Part one: Doomed from the beginning
Ok, this is the aftermath of my holiday. There’s a lot to say and before I recite the story multiple times, including or omitting certain details as I see fit, it’s probably best that I utilise my skills as a storyteller (and a multimedia storyteller at that) and compile all the details right here.
The itinerary went like this:
Wednesday morning – depart from Perth, stop over in Adelaide, arrive in Melbourne.
Saturday evening – watch the football: St Kilda vs West Coast Eagles.
Sunday morning – fly to Sydney.
Sunday afternoon – watch the football: Sydney Swans vs Fremantle Dockers.
Wednesday morning – fly back to Perth.
One week. The primary motivation was football, but the rest of the time could be filled with shopping, touristing, aimless wandering, those sorts of things. I’ve been to Melbourne three times before (all within the last couple of years) but it was my first trip to Sydney.
And the holiday was doomed from the beginning.
Well, the story starts precisely three nights before departure. Sunday night, I get a cold. I break out in a cold sweat. My nose and throat is clogged and mucus-ey, I’ve got a splitting headache and my stomach is doing a trapeze act while the audience watches in anticipation for the fall. And they’re chanting “barf, barf, barf, barf…” but my stomach just doesn’t want to. I can’t sleep no matter how much I want to. Every time I move I feel like I’m gonna be sick, and it’s a matter of holding out until I convince myself that’s what’s going to happen and I get up and hug the toilet bowl. Nothing. And I’ve got no meds in the cupboard. All I can do is lay down in bed and make pretend I’m sleeping.
The next day I go out and stock up on cold lollies and panadol. It helps. I get a bundle of winter clothes to keep my asthma from rearing its ugly head out on the cold Melbourne streets. I even get a shirt with a bunch of monkeys dressed as people. That’s sure to lift my spirits.
The Monday night I’m feeling a bit better. Certainly I’m keeping the cold at bay and I can actually sleep. The next day I go out and do some more last-minute holiday shopping with my mother. Oh, by the way, it’s a family holiday. My mother, father, brother and me. Going to the east coast and watching some footy. And with my meds, I feel like it should be ok.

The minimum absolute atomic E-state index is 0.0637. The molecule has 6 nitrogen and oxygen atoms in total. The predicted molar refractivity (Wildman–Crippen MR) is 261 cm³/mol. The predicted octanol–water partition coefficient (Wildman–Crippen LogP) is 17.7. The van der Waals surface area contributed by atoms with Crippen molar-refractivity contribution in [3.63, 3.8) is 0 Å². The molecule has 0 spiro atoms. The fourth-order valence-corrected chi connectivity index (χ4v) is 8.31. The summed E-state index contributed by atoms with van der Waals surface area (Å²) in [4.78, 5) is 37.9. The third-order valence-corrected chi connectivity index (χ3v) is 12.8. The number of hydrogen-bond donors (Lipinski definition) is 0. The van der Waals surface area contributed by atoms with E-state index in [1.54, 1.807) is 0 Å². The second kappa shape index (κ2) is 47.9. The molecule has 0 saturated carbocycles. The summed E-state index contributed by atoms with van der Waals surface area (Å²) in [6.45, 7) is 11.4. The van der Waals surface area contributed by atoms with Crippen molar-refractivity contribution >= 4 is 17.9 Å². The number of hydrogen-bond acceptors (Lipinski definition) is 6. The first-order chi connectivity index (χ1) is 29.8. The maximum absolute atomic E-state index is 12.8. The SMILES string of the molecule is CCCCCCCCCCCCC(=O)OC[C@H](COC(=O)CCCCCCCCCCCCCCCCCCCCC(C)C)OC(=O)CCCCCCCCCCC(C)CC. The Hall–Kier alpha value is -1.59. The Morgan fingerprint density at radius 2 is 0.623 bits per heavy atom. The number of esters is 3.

Tuesday night I was never going to get much sleep. Early flight. I brought a few books to read but I don’t read a lot. I just read a bit of ‘Kraken’ by China Mieville and listen to a piano album I bought the night before that was a bunch of Studio Ghibli soundtracks adapted for piano. Kind of made me wish I had a proper piano (as opposed to my 5 octave keyboard) to get into playing piano music again. I can’t find the piano covers I’ve been listening to, but this melody’s been stuck in my head a lot lately:
So I was reading Kraken and listening to my piano music on the flight to Adelaide. Then came the flight’s landing, which was one of the most painful feelings I’ve had shooting through my head. I was half-deaf by the time I got off the plane and I had a splitting headache like back when I used to get frequent migranes. Strong shit that makes me want to destroy things for the pain to go away. Coming down on that flight, all I could do was take my meds and focus on my music and hope that was enough.
The problem with that was that I had another flight to go. Barely an hour and then I was on the flight to Melbourne, which – fortunately – was a shorter flight, but – unfortunately – gave me less time to recover. And the landing into Melbourne was the same thing all over again. Clutching my head and wondering when the fuck the landing procedure was going to end and when the pain was going to go away. All the while replaying that fifty minutes of piano covers of songs from those cute Japanese cartoon films.
Yeah, the holiday was doomed from the beginning…
Disclaimer: It’s not all bad news. Later on in the story I’ll include some reviews of books, movies, shops, restaurants, hotels and stuff that made the trip less miserable than I’m making it out to be here.